o the purist,” Tim Wu writes, “few things are smellier than advertising, and once you step in it, there is no easy way to fully wipe it off.” Wu is himself a purist, and The Attention Merchants is a book about the people throughout the history of modern media who have stepped in it.
Media moguls—from the first newspaper publishers to the scions of Silicon Valley—are not the source of the smell, so it is odd that they come in for a book’s worth of opprobrium from Wu. He mostly dislikes the fact that our lives are so commercialized, that someone is always trying to sell us something. For this, he could blame corporations that make useless gadgets, advertising agencies, or capitalism itself. But instead Wu, a professor of law at Columbia University, has set his sites on the people who have gotten our attention and then resold it to the highest bidder.
Wu is certainly not a pioneer in his concerns about the commercialization of our airways. In the 1920s when radio was first taking off, Pepsodent toothpaste approached NBC with the idea of sponsoring a program called Amos ’n’ Andy. While the show would largely remain the same as it had been—a dialogue between two Southern blacks who had moved to the big city—now there would be an announcer saying at the end of each segment: “Use Pepsodent toothpaste twice a day. See your dentist at least twice a year.” Even that low-level sales pitch seemed beyond the pale back then. “It is inconceivable,” Herbert Hoover said in 1922, “that we should allow so great a possibility for service, for news, for entertainment, for education and for vital commercial purposes to be drowned in advertising chatter.”
But with the great windfall that came from such advertising, quaint notions were pushed aside. Wu describes how the success of radio commercials marked “a race for the conquest of time and space that continues to this day.” Indeed, not only did broadcasters begin to see themselves as “owning” a part of the day, but they also were able to bring advertising from a public space into a private one.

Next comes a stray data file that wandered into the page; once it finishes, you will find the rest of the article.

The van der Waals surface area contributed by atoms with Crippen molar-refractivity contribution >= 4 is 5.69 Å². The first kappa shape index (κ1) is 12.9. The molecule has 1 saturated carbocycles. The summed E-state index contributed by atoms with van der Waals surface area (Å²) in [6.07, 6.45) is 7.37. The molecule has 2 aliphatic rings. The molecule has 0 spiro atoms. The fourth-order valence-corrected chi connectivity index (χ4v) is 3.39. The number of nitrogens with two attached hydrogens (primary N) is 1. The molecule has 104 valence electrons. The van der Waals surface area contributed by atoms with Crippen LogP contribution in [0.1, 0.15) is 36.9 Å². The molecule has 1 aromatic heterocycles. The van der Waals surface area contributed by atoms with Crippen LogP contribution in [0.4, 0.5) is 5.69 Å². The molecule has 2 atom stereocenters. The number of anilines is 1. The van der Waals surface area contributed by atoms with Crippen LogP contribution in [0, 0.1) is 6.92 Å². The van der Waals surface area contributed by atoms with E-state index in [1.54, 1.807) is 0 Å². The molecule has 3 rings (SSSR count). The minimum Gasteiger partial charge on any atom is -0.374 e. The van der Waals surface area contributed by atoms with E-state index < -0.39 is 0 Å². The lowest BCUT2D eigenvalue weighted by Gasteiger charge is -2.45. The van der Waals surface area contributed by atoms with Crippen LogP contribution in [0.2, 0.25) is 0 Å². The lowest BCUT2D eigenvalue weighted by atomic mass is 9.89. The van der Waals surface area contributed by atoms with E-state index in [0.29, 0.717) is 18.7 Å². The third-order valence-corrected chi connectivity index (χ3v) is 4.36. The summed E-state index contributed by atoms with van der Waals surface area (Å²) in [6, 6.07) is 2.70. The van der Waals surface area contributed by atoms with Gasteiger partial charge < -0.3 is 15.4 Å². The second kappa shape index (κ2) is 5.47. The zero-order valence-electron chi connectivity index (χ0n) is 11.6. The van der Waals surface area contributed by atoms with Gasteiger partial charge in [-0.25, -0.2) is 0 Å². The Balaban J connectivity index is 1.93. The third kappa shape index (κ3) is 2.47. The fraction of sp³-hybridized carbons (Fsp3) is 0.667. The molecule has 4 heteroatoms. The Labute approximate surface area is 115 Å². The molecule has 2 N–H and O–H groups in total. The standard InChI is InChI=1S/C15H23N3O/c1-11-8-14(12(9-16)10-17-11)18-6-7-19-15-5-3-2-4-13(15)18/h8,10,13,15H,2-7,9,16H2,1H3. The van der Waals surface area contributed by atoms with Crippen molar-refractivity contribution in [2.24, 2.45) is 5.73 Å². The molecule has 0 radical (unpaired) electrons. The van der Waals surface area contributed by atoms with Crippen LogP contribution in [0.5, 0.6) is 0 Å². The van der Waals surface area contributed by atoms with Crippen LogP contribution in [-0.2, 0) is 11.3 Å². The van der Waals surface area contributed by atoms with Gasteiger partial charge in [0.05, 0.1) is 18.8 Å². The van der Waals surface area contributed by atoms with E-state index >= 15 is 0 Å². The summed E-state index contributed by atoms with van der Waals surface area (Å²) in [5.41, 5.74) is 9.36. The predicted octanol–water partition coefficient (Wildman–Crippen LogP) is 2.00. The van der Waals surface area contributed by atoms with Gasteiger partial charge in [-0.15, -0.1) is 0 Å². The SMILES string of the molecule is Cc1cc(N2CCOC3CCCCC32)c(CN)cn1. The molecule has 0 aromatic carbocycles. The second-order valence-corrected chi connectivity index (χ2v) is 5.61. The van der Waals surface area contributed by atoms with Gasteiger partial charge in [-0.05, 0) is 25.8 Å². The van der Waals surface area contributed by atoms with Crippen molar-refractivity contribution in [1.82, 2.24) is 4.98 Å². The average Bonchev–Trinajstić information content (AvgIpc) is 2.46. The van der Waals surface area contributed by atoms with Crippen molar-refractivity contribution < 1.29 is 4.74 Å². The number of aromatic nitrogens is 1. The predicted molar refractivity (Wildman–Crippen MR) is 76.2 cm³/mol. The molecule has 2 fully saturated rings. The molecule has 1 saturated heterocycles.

All of this only accelerated with the advent of television, which, by 1960 was eating up about five hours a day of Americans’ time, according to Wu. He quotes one woman from the time who said: “We ate our suppers in silence, spilling food, gaping in awe. We thought nothing of sitting in the darkness for hours at a stretch without exchanging a word except ‘Who’s going to answer that confounded telephone?’”
Whether it’s AOL’s chatrooms for strangers or Twitter’s idea of amassing followers for 140-character thoughts, there seems no end to the ways that the attention merchants can grab hold of us.
In each generation, the media are faced with the same question: How can we make money off of our product? Which in turn leads to the question: How can we keep the attention of our audience long enough so that they will consider buying something else? In Wu’s telling, new challenges popped up frequently, like the invention of the remote control, which allowed people to take their attention away just when you wanted it most. Or cable television, which made the audience for each message smaller.
Though Wu is clearly annoyed by the ways in which these attention merchants succeed in riveting our gaze, his stories also read like case studies of American ingenuity. When MTV executives began to worry that no one wanted to keep watching music videos, they came up with the idea for the show The Real World, which not only tapped into the audience’s desire to blur the line between ordinary people and celebrities but also cost next to nothing to make. Whether it’s AOL’s chatrooms for strangers or Twitter’s idea of amassing followers for 140-character thoughts, there seems no end to the ways that the attention merchants can grab hold of us.
Wu is disappointed that ultimately some of the best minds of each generation are consumed with this task. But then, that is what most such minds do in all generations: They try to figure out how to make money. Describing Larry Page’s decision to use advertisements (“AdWords”) on the heretofore uncorrupted Google website he co-created, Wu writes: “Page may have felt he’d outwitted the Devil, but so do all Faustian characters.” He suggests that Page saw the addition of these commercial elements as a necessary evil for a company whose motto was “Don’t be evil.” Page, Wu says, “had wanted to build a clean, pure tool, free of commerce’s distortions.” Perhaps, but Page also wanted to make money and lamented the fact that his was just another Internet startup that wasn’t profitable. He had seen how other search engines not only bombarded people with unwanted ads but how advertising revenue had actually biased the searches themselves. Page and his colleagues figured out a way to offer unobtrusive advertising while also keeping their algorithms fast and useful. In a way, they succeeded by trying to seize less of our attention for the commercial product and more for other things.
Sadly for Wu, we will never live in a world where public service or education are going to be the primary motivators of media. We are stuck with a system where people try to sell us things. It’s patronizing to think the public is unaware of this and isn’t able to regulate its own conduct toward it. Perhaps the public doesn’t wish to.